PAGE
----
I have to admit that I was a little bit lost by the end of it, but it was still an interesting crash course in the dispatch cycle, autoloaders, action helpers, plugins, models and forms in Zend Framework.

joind.in page (with talk slides).

Unit testing after Zend Framework 1.8
Michelangelo van Dam @DragonBe

Unit testing everything in a Zend Framework application can be a bit daunting, but Michelangelo's relaxed style and extensive knowledge made this complex subject seem nice and easy. When all of the tests passed he would use the expression "lots of green, warm fuzzy feeling inside", which I might use when reporting unit tests to my own managers!

There are different types of testing although with many Zend Framework applications we use three strategies of unit testing. Controller testing, unit testing and database testing. Unit testing tests the logic of some of the simpler or more atomic elements of the application. Controller testing to test the Zend Framework application, does URL mapping, form validation and security. Database testing tests functionality of the database and involves making sure the CRUD functionality works. Databse testing also involves writing, converting and checking utf-8 characters.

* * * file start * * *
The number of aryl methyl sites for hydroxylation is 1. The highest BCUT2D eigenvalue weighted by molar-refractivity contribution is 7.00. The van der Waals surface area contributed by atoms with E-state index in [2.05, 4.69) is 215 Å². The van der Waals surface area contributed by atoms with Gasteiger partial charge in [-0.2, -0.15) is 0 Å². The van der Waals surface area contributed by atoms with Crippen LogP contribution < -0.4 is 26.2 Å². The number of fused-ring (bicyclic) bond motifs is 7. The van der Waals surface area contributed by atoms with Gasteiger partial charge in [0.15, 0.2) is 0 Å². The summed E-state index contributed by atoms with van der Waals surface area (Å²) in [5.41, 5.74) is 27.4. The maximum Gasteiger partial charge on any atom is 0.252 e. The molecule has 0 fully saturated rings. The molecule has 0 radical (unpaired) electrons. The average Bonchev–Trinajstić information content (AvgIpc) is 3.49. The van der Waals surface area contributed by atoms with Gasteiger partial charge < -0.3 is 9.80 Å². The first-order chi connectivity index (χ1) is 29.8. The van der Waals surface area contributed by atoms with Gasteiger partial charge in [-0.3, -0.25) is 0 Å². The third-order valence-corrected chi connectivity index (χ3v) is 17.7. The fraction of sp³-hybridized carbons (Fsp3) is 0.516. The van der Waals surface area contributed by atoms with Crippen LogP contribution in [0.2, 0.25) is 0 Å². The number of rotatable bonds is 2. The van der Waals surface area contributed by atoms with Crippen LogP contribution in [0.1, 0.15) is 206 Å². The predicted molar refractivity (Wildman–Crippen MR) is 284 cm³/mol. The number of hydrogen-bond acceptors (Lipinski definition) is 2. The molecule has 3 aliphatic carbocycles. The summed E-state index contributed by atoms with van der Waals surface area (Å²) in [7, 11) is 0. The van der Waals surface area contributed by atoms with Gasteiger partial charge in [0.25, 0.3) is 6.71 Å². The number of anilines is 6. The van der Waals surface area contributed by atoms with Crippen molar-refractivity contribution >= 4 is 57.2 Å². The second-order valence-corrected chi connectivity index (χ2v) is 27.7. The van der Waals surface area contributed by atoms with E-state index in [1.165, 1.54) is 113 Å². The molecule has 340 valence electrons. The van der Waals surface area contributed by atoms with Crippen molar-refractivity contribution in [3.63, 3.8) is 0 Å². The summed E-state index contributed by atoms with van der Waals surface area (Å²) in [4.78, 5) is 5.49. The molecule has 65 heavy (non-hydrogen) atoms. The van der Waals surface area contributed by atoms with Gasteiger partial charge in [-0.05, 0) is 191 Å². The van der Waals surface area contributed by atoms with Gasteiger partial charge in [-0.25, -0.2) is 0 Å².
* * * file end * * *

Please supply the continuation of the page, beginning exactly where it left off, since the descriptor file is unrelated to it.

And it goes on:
To test the application we create a phpunit.xml file. This is a file that defines some command line parameters in an XML file, but also means we can include and exclude files. This is important as we want to exclude the view because we shouldn't be testing them directly. We then create a testhelper.php file, which is similar to the bootstrap with the important exception that the bootstrap object is not run. We then need to set up a file called something like ControllerTestCase.php that overrides the setup() method for the controller in order to stop it calling the parent and producing an error. When we use Zend_Tool to create a project the test directory will contain a mirror of the Zend Framework project, just without the views.